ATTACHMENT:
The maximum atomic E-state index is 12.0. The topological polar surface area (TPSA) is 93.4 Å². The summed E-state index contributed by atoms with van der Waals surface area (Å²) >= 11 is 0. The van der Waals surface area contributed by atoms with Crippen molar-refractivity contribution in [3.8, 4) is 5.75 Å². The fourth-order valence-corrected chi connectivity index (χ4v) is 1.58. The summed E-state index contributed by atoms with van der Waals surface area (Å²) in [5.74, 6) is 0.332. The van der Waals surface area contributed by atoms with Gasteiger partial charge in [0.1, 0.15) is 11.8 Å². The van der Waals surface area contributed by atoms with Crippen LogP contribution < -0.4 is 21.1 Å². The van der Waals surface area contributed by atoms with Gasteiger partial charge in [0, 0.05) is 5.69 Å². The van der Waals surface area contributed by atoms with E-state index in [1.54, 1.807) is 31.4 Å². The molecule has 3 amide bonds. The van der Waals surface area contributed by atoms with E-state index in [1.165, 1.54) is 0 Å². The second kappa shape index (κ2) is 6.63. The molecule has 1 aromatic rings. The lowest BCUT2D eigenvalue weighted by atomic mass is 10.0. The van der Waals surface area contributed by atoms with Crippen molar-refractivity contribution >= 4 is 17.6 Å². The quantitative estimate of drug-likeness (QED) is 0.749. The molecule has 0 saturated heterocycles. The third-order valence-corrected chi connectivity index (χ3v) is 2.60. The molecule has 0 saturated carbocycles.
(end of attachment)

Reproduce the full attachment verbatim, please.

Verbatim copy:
The maximum atomic E-state index is 12.0. The topological polar surface area (TPSA) is 93.4 Å². The summed E-state index contributed by atoms with van der Waals surface area (Å²) >= 11 is 0. The van der Waals surface area contributed by atoms with Crippen molar-refractivity contribution in [3.8, 4) is 5.75 Å². The fourth-order valence-corrected chi connectivity index (χ4v) is 1.58. The summed E-state index contributed by atoms with van der Waals surface area (Å²) in [5.74, 6) is 0.332. The van der Waals surface area contributed by atoms with Gasteiger partial charge in [0.1, 0.15) is 11.8 Å². The van der Waals surface area contributed by atoms with Crippen LogP contribution < -0.4 is 21.1 Å². The van der Waals surface area contributed by atoms with Gasteiger partial charge in [0, 0.05) is 5.69 Å². The van der Waals surface area contributed by atoms with E-state index in [1.54, 1.807) is 31.4 Å². The molecule has 3 amide bonds. The van der Waals surface area contributed by atoms with E-state index in [1.165, 1.54) is 0 Å². The second kappa shape index (κ2) is 6.63. The molecule has 1 aromatic rings. The lowest BCUT2D eigenvalue weighted by atomic mass is 10.0. The van der Waals surface area contributed by atoms with Crippen molar-refractivity contribution >= 4 is 17.6 Å². The quantitative estimate of drug-likeness (QED) is 0.749. The molecule has 0 saturated heterocycles. The third-order valence-corrected chi connectivity index (χ3v) is 2.60. The molecule has 0 saturated carbocycles.